As you may imagine, Robert has a knack of putting people at total ease. It helps that Dan is, I would say, a natural at answering questions in an engaging, informed yet not-too-technical way. The focus, naturally, was the Ohme smart charger, how it works, how the app works, how it communicates with energy suppliers like Octopus Energy to offer customers maximum benefit in terms of charging when it’s cheapest and greenest to do so, and so on.
Dan’s stint in front of the cameral took about ten minutes. Then it was turn. My job was quite simple really. I shared my experience of charging using Ohme, and how it’s so easy to be in control of when my car is charged. I probably mentioned plunge pricing as well, which is when you actually get paid to charge your car, when most renewables are on the energy system – I do love a windy day. And then the tricky question hit me… Robert asked me how the battery optimisation option on the Ohme app works. I have no clue. In the blink of a non-technical eye, I decided that honesty was the best policy. As a customer, I don’t need to know how it works. I just know that if I choose ‘Optimize for Battery Life’ on the app, then it is good for the health of my car’s battery. I trust that that’s a good thing, otherwise Ohme would not have included it in their suite of marvellous charging schedule preferences.
Never one to miss a photo opportunity, Chris kindly took a few of myself with Robert and Dan, and Dan and Robert, and Robert and me… you get the picture.
The Fully Charged team were doing a few different shoots that day. Next up was Robert in the Hyundai Kona (turns out that it was Dan Caesar’s old car), doing a promotional piece for the forthcoming all-electric drive-in – the world’s first undercover, all-electric car drive-in film experience at Farnborough at the end of October. Wild electric horses would not keep me away from that one!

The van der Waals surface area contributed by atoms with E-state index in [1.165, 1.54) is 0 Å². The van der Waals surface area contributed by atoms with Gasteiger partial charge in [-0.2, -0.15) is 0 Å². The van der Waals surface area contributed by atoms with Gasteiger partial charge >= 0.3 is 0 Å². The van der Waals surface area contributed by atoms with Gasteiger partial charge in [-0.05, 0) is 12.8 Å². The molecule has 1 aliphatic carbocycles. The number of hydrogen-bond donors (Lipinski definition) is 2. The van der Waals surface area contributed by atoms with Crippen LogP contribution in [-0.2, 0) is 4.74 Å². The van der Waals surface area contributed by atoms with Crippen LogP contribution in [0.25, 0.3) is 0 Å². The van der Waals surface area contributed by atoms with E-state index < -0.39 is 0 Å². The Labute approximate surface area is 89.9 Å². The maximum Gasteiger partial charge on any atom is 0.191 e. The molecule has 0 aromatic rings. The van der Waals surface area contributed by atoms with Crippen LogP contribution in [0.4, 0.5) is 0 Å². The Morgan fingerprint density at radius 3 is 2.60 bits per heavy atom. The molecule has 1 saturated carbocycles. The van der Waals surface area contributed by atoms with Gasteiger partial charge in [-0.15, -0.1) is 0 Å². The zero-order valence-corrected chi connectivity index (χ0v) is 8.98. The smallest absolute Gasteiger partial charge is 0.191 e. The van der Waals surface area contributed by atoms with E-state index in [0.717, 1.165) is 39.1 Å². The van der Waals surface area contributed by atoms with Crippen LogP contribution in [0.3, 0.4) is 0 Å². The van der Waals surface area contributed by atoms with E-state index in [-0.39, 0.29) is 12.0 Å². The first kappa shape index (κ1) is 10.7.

Plied with a can of pop and chocolate bars, Dan and I said our thanks and goodbyes. What a brilliant experience. And so utterly lovely to be out in the real world, with fantastic people, taking about our favourite subjects – electric cars and Ohme – all at a perfectly observed social distancing norm.
If your business is interested in showcasing your product to the Fully Charged audience on our Fully Charged PLUS channel please contact firstname.lastname@example.org
About the author
Gill has over 20 years’ experience across sustainable energy, utility, and environmental technologies sectors, including eight years working on electric vehicle grid integration projects – most recently as DSO Lead at ElectraLink, the UK’s energy market data hub. A regular speaker and panellist on electric vehicles and data-driven transition to a low carbon, sustainable world, Gill has been a keen advocate for the uptake of electric vehicles since 2012. In February 2019, Gill founded EVclicks – a free online EV image library for use by schools, communities, projects and businesses in aid of the transition to zero emission transport (www.evclicks.co.uk). She is also an avid runner, and proud Mum to two young children. Gill is also a founding board member of Electric Vehicle Association (EVA) England, offering a voice to EV drivers in England.